The third installment of Christopher Nolan’s Batman trilogy picks up eight years after The Dark Knight. Since then, Gotham has adopted Harvey Dent as their hero, keeping hundreds of thugs and mob men locked up under an act named for him, and the Batman hasn’t been seen since Dent was killed, taking all the blame. Only Commissioner Gordon (Gary Oldman) knows the truth about Dent and Batman’s innocence, but since this lie has helped make Gotham peaceful, he keeps the real story for another day. The whole city is unaware that a storm is brewing, led by a man more evil and powerful than Gotham has ever encountered, Bane (Tom Hardy). Bruce Wayne (Christian Bale) first gets wind of this from a thief putting her allegiance in the wrong hands, just looking for a clean slate, Selina Kyle (Anne Hathaway). Bruce knows he must bring the Batman back to protect Gotham from this new rising terrorist, even though Gotham believes he is an enemy.
Throughout the film, there is the idea of pain, both physical and emotional. There is Bane, his mask sending him a constant surge of morphine. For a while, Gordon is in the hospital and we are told of his broken family. We see Bruce limp, struggle to fix his leg and later physically build himself again. Alfred tries to spare him pain by hiding the truth about Rachel. And Blake (Joseph Gordon-Levitt) and Bruce understand each other from their experiences growing up as orphans.
Then there is the idea of class warfare. In all three films there has been a large gap between Gotham’s elite and the lowest of the low. The fact that Wayne Enterprises has stopped funding an orphanage does not help. Bane exposes this flaw and lets Gotham’s prisoners take control of the city, while trapping all the police underground. Suddenly, the wealthy are thrown onto the streets while thugs crash in their homes. And Bane begins this madness at a football game, destroying the stadium and a private box area in front of a full crowd. I doubt tickets to a Gotham Rogues game are cheap.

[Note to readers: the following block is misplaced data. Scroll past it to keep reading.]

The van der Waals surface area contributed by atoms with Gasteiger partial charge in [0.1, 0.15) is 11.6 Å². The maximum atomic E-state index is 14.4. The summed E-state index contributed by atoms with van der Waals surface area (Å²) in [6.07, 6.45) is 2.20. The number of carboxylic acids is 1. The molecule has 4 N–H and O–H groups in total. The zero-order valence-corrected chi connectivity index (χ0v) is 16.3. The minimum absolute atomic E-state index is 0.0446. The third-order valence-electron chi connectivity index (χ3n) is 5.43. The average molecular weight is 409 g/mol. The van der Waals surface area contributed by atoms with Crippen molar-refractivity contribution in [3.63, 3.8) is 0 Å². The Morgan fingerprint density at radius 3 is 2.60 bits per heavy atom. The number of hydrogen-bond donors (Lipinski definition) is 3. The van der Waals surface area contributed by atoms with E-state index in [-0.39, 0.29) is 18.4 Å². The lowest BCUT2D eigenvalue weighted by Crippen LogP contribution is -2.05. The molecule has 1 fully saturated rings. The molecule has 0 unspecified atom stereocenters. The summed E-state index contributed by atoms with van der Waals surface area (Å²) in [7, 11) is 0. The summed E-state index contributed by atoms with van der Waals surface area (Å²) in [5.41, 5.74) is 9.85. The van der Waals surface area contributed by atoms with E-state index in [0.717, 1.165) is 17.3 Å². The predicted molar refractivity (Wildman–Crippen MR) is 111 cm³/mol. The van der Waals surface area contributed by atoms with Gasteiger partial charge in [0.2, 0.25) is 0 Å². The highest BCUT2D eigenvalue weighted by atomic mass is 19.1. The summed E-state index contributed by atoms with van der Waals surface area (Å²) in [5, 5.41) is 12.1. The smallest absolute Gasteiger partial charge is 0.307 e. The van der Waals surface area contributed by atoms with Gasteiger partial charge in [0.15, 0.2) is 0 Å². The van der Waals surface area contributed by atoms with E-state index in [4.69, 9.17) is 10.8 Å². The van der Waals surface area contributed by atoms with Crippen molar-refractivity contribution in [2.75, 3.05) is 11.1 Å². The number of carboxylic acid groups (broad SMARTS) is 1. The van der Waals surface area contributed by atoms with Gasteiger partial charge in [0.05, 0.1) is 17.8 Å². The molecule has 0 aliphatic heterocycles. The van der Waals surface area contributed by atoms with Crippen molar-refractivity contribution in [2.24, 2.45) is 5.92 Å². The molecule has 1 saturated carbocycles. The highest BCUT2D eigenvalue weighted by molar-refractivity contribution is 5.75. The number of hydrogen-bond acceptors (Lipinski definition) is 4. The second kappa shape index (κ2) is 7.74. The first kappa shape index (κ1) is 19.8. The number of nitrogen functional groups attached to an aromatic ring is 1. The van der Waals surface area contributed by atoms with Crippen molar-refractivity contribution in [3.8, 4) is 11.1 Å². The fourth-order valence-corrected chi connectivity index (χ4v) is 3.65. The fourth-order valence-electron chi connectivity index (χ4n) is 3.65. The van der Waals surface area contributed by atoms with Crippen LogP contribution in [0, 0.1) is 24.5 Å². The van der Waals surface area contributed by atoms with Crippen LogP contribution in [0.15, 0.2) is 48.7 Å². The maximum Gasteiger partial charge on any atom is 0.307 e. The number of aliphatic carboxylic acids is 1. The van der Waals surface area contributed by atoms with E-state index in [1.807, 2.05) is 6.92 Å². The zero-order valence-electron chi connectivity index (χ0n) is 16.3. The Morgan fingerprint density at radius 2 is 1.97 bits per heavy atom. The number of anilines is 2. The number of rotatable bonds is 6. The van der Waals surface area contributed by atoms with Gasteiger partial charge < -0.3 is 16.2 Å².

Then there is the idea that one man’s tools can become another man’s weapon. It is hard not to be sickened by the stark reality of this after the shooting during this film in Colorado. Anyone familiar with Batman comics knows that only villains use guns and Batman seldom kills. His tools are designed only for him by Fox (Morgan Freeman) and hidden from falling into anyone else’s hands. But Bane breaks in and starts using the tank-like batmobiles to roam and threaten the city. Worse, Wayne Enterprises has secretly developed a fusion based sustainable energy source, but in the wrong hands, it has been turned into an atom bomb capable of destroying all of Gotham.
I believe The Dark Knight Rises was the best film of the summer. How that will hold up come Oscar season is always questionable. Nolan’s last summer smash, Inception, was a Best Picture nominee. There is also more favor toward the finishing film of a trilogy with the Academy (LOTR:ROTK cleaned house) and TDKR finishes this franchise in a strong fashion. Considering how there have been 10 nominees for the past three years now, I would not completely count TDKR out of the running, but I do consider it a long shot However, I’m sure some sound and visual effect nominations are in store. And did anyone else feel especially moved by Michael Caine’s Alfred this time around? I know the field is thick, but I hope I’m not the only one looking for a supporting nomination there.
“Ah you think darkness is your ally? You merely adopted the dark. I was born in it, molded by it. I didn’t see the light until I was already a man, by then it was nothing to me but blinding!”